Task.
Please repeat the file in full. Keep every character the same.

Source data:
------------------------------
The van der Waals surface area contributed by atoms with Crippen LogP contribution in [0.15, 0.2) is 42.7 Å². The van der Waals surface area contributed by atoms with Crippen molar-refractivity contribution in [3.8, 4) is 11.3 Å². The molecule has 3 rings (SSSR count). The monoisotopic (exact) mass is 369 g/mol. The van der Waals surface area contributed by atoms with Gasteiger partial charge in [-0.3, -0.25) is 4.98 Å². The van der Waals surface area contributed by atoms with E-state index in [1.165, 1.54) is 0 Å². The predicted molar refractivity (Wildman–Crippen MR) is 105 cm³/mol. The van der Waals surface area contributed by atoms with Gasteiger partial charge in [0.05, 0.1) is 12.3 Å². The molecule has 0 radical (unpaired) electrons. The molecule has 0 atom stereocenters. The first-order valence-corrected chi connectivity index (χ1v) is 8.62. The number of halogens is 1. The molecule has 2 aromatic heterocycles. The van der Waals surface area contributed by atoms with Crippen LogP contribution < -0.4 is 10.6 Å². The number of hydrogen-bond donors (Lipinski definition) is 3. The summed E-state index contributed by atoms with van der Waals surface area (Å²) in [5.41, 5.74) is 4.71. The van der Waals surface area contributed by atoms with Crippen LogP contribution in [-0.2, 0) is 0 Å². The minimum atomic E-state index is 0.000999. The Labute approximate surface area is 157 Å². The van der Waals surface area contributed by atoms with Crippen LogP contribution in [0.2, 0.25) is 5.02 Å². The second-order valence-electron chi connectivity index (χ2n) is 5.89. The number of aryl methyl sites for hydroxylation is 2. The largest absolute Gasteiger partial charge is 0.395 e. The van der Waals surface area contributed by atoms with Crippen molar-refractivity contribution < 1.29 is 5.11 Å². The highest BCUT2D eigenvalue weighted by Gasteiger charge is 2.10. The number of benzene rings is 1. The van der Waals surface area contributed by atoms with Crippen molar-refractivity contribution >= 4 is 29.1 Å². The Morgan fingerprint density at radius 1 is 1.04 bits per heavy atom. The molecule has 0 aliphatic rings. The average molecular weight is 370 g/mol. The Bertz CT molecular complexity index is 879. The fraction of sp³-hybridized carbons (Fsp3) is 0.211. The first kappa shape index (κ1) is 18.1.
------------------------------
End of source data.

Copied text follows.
The van der Waals surface area contributed by atoms with Crippen LogP contribution in [0.15, 0.2) is 42.7 Å². The van der Waals surface area contributed by atoms with Crippen molar-refractivity contribution in [3.8, 4) is 11.3 Å². The molecule has 3 rings (SSSR count). The monoisotopic (exact) mass is 369 g/mol. The van der Waals surface area contributed by atoms with Gasteiger partial charge in [-0.3, -0.25) is 4.98 Å². The van der Waals surface area contributed by atoms with E-state index in [1.165, 1.54) is 0 Å². The predicted molar refractivity (Wildman–Crippen MR) is 105 cm³/mol. The van der Waals surface area contributed by atoms with Gasteiger partial charge in [0.05, 0.1) is 12.3 Å². The molecule has 0 radical (unpaired) electrons. The molecule has 0 atom stereocenters. The first-order valence-corrected chi connectivity index (χ1v) is 8.62. The number of halogens is 1. The molecule has 2 aromatic heterocycles. The van der Waals surface area contributed by atoms with Crippen LogP contribution < -0.4 is 10.6 Å². The number of hydrogen-bond donors (Lipinski definition) is 3. The summed E-state index contributed by atoms with van der Waals surface area (Å²) in [5.41, 5.74) is 4.71. The van der Waals surface area contributed by atoms with Crippen LogP contribution in [-0.2, 0) is 0 Å². The minimum atomic E-state index is 0.000999. The Labute approximate surface area is 157 Å². The van der Waals surface area contributed by atoms with Crippen LogP contribution in [0.2, 0.25) is 5.02 Å². The second-order valence-electron chi connectivity index (χ2n) is 5.89. The number of aryl methyl sites for hydroxylation is 2. The largest absolute Gasteiger partial charge is 0.395 e. The van der Waals surface area contributed by atoms with Crippen molar-refractivity contribution < 1.29 is 5.11 Å². The highest BCUT2D eigenvalue weighted by Gasteiger charge is 2.10. The number of benzene rings is 1. The van der Waals surface area contributed by atoms with Crippen molar-refractivity contribution >= 4 is 29.1 Å². The Morgan fingerprint density at radius 1 is 1.04 bits per heavy atom. The molecule has 0 aliphatic rings. The average molecular weight is 370 g/mol. The Bertz CT molecular complexity index is 879. The fraction of sp³-hybridized carbons (Fsp3) is 0.211. The first kappa shape index (κ1) is 18.1.